Annotated Bibliography of Resources for Educational Reform, Coherent Teaching Practice, and Improved Student Learning
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Driver, R., & Bell, B. (1986). Students' thinking and the learning of science: A constructivist view. School Science Review, 67, 443-456.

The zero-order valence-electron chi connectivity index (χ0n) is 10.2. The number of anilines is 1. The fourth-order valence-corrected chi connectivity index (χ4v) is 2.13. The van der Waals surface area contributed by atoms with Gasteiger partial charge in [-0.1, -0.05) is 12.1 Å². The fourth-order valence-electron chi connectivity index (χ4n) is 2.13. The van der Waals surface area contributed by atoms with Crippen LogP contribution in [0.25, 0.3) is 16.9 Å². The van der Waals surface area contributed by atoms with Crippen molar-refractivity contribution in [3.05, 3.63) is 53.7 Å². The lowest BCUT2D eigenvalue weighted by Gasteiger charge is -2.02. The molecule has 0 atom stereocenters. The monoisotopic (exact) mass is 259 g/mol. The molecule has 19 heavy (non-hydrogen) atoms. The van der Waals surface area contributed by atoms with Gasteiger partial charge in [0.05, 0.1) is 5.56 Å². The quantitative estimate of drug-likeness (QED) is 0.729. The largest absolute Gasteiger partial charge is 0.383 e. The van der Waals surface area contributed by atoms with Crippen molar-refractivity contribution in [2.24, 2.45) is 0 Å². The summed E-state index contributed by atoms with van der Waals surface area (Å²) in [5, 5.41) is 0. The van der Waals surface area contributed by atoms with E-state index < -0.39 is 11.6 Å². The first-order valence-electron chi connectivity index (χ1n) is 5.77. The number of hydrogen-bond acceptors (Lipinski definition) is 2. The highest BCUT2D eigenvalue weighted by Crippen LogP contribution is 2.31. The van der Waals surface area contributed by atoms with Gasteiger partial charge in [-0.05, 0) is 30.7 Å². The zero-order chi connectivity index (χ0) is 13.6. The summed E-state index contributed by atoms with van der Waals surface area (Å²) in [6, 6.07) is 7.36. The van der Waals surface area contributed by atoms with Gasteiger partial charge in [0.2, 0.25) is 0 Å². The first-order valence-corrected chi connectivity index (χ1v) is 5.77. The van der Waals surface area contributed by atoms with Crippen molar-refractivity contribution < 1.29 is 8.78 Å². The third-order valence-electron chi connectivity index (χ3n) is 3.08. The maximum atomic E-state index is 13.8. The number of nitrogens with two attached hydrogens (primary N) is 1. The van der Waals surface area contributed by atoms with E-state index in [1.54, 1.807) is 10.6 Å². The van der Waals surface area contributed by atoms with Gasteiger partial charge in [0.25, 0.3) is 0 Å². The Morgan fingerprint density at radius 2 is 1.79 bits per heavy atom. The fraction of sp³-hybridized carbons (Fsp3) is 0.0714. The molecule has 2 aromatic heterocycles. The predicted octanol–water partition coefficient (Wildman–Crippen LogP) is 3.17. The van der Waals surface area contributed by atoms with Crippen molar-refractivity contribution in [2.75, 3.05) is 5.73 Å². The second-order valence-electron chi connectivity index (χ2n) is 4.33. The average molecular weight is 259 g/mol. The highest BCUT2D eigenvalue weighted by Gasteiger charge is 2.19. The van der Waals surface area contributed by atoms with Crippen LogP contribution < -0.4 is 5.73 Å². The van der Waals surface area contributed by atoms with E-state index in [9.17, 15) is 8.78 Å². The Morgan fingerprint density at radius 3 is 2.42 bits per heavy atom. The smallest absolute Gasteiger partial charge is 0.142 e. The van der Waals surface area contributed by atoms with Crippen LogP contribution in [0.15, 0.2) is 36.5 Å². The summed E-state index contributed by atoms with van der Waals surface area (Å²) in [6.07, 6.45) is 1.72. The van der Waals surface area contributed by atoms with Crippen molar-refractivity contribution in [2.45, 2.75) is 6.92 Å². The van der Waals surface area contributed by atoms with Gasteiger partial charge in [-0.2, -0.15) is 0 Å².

What is our view of science? What is our view of the learning process? How can understanding of these issues help address problems of science education in schools? These are the questions that Driver and Bell address in this classic article. Science, they say, is about the ideas, concepts, and theories used to interpret the world. They then elaborate on six key aspects of the constructivist view of learning, using examples from science classrooms to illustrate the principles. The principles state that learning outcomes depend on what the learner already knows; learning involves constructing meanings; learning is a continuous and active process; meanings are evaluated and accepted or rejected; learners have responsibility for their learning; and some meanings are shared. Adopting a constructivist view of learning has implications for science education, including the importance of understanding students' prior assumptions; of providing opportunities for students to reflect, have new experiences, and construct meaning; of revising the curriculum to be more developmentally appropriate; and of examining the conceptions which are most useful for students.
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